The Jewish Daily Forward welcomes reader comments in order to promote thoughtful discussion on issues of importance to the Jewish community. In the interest of maintaining a civil forum, The Jewish Daily Forwardrequires that all commenters be appropriately respectful toward our writers, other commenters and the subjects of the articles. Vigorous debate and reasoned critique are welcome; name-calling and personal invective are not. While we generally do not seek to edit or actively moderate comments, our spam filter prevents most links and certain key words from being posted and The Jewish Daily Forward reserves the right to remove comments for any reason.





Find us on Facebook!
  • Happy birthday William Shakespeare! Turns out, the Bard knew quite a bit about Jews.
  • Would you get to know racists on a first-name basis if you thought it might help you prevent them from going on rampages, like the recent shooting in Kansas City?
  • "You wouldn’t send someone for a math test without teaching them math." Why is sex ed still so taboo among religious Jews?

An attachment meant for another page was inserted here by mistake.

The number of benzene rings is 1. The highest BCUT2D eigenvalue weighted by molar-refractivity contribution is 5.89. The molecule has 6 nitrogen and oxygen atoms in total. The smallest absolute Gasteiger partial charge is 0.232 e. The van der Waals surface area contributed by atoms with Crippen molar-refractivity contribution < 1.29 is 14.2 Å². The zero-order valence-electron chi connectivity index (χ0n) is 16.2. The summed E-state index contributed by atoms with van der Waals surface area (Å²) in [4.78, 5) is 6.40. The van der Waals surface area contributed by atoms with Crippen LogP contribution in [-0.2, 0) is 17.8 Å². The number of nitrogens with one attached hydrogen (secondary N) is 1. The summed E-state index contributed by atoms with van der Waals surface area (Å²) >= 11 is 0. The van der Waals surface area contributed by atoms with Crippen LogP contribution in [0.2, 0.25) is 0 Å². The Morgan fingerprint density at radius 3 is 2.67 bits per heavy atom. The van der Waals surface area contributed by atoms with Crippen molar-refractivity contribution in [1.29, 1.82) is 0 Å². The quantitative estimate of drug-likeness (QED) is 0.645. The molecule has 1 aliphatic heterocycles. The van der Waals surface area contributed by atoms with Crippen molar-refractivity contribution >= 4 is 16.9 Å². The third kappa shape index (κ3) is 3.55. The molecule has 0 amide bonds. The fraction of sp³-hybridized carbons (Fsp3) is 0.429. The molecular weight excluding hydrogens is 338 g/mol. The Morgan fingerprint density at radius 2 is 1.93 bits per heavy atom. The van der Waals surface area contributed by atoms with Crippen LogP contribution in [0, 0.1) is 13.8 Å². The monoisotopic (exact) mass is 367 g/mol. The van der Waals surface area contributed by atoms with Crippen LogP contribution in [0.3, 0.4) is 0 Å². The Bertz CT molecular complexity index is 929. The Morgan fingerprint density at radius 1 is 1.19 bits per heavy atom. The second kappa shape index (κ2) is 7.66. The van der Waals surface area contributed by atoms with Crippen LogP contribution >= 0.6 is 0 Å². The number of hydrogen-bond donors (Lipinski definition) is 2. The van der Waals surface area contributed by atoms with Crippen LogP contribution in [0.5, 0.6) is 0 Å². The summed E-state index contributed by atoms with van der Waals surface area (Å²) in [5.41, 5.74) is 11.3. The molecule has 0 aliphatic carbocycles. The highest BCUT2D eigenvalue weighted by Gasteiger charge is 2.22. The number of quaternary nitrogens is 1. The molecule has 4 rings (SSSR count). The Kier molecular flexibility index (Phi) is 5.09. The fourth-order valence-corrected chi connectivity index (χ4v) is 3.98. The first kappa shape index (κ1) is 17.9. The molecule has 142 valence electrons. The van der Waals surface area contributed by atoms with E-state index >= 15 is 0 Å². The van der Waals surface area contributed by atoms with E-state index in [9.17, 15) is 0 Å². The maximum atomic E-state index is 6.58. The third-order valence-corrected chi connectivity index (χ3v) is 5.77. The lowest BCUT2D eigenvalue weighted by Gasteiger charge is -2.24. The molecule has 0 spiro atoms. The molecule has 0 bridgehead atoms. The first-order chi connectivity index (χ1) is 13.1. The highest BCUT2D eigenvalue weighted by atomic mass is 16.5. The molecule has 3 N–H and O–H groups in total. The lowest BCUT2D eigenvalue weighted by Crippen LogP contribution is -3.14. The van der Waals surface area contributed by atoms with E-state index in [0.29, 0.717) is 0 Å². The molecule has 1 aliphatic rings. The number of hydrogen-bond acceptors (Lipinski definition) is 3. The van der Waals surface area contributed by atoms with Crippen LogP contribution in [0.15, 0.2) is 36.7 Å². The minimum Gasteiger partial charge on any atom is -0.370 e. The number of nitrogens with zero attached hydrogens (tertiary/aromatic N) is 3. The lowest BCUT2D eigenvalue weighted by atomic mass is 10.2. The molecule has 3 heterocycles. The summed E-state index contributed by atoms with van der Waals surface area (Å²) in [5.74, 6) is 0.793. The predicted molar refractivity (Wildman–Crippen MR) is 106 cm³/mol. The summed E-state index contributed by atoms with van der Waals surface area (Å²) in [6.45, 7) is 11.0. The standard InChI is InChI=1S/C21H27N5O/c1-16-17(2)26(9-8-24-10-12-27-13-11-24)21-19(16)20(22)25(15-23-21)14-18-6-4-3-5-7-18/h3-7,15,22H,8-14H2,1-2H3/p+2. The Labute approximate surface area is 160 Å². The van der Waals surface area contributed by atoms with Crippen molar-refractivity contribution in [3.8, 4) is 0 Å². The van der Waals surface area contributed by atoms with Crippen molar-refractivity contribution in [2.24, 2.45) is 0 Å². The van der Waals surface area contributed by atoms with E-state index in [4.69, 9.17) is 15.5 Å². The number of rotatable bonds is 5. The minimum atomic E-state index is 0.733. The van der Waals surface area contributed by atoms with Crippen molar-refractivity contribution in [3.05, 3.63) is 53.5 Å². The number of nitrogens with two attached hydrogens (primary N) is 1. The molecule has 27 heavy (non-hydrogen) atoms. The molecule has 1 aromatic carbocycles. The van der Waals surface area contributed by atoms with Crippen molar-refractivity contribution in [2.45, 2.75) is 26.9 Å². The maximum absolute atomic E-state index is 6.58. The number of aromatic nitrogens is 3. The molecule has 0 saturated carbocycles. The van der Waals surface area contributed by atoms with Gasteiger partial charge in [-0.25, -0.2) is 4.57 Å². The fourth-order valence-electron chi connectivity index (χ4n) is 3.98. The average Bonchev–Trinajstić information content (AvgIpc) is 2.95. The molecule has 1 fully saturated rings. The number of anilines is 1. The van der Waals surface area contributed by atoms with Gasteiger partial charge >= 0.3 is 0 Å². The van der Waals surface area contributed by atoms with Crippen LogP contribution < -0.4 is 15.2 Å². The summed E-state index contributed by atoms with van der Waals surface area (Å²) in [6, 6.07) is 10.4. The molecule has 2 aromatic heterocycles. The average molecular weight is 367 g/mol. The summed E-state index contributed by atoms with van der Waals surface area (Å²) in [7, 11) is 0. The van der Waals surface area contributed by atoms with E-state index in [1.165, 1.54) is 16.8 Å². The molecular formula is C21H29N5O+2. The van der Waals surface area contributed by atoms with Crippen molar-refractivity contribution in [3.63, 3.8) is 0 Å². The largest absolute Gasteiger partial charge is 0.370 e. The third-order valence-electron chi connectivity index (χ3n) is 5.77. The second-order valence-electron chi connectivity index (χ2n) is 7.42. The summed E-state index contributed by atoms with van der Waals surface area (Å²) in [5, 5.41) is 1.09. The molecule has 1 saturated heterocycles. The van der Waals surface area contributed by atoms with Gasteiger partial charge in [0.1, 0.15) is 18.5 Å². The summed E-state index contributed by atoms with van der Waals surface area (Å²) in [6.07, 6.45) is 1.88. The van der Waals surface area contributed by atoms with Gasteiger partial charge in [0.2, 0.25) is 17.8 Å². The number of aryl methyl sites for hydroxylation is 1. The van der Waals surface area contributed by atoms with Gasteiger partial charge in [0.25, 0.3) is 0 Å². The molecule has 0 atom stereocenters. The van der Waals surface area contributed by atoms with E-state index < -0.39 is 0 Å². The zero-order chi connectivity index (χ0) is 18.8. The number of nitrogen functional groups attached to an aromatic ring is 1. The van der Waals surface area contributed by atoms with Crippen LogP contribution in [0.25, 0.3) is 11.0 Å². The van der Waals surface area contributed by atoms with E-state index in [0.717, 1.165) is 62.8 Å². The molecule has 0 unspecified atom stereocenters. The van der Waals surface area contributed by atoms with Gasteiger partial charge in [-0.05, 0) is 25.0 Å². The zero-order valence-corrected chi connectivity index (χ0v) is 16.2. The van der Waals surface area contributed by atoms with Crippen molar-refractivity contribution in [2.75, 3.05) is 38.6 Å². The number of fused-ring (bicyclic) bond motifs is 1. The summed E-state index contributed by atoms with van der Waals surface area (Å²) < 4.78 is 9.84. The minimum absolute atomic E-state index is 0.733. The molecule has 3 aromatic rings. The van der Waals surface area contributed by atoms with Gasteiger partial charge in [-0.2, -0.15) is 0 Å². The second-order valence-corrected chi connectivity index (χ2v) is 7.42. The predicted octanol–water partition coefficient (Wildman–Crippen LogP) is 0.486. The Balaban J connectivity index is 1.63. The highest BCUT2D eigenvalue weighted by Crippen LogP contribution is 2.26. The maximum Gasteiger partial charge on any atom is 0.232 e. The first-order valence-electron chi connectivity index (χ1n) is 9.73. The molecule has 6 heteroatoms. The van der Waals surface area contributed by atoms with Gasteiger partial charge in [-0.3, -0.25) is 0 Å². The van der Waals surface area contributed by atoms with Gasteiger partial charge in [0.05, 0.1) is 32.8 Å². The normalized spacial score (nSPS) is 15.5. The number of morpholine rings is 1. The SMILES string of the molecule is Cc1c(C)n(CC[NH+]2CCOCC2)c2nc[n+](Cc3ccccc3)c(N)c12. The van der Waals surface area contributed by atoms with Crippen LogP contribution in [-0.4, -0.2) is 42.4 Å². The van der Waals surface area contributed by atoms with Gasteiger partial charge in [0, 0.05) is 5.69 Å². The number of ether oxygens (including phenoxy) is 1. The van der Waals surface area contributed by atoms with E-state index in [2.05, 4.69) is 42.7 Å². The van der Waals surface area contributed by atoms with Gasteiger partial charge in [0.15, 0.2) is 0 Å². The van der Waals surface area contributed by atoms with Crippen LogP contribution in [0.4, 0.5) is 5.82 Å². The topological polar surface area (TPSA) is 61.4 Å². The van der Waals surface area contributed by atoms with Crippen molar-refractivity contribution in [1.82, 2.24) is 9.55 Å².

• Russia's playing the "Jew card"...again.
  • "Israel should deal with this discrimination against Americans on its own merits... not simply as a bargaining chip for easy entry to the U.S." Do you agree?
  • For Moroccan Jews, the end of Passover means Mimouna. Terbhou ou Tse'dou! (good luck) How do you celebrate?
  • Calling all Marx Brothers fans!
  • What's it like to run the Palestine International Marathon as a Jew?
  • Does Israel have a racism problem?
  • This 007 hates guns, drives a Prius, and oh yeah — goes to shul with Scarlett Johansson's dad.
  • Meet Alvin Wong. He's the happiest man in America — and an observant Jew. The key to happiness? "Humility."
  • "My first bra was a training bra, a sports bra that gave the illusion of a flat chest."
  • "If the people of Rwanda can heal their broken hearts and accept the Other as human, so can we."
  • Aribert Heim, the "Butcher of Mauthausen," died a free man. How did he escape justice?
  • This guy skipped out on seder at his mom's and won a $1 million in a poker tournament. Worth it?
  • from-cache

Would you like to receive updates about new stories?




















We will not share your e-mail address or other personal information.

Already subscribed? Manage your subscription.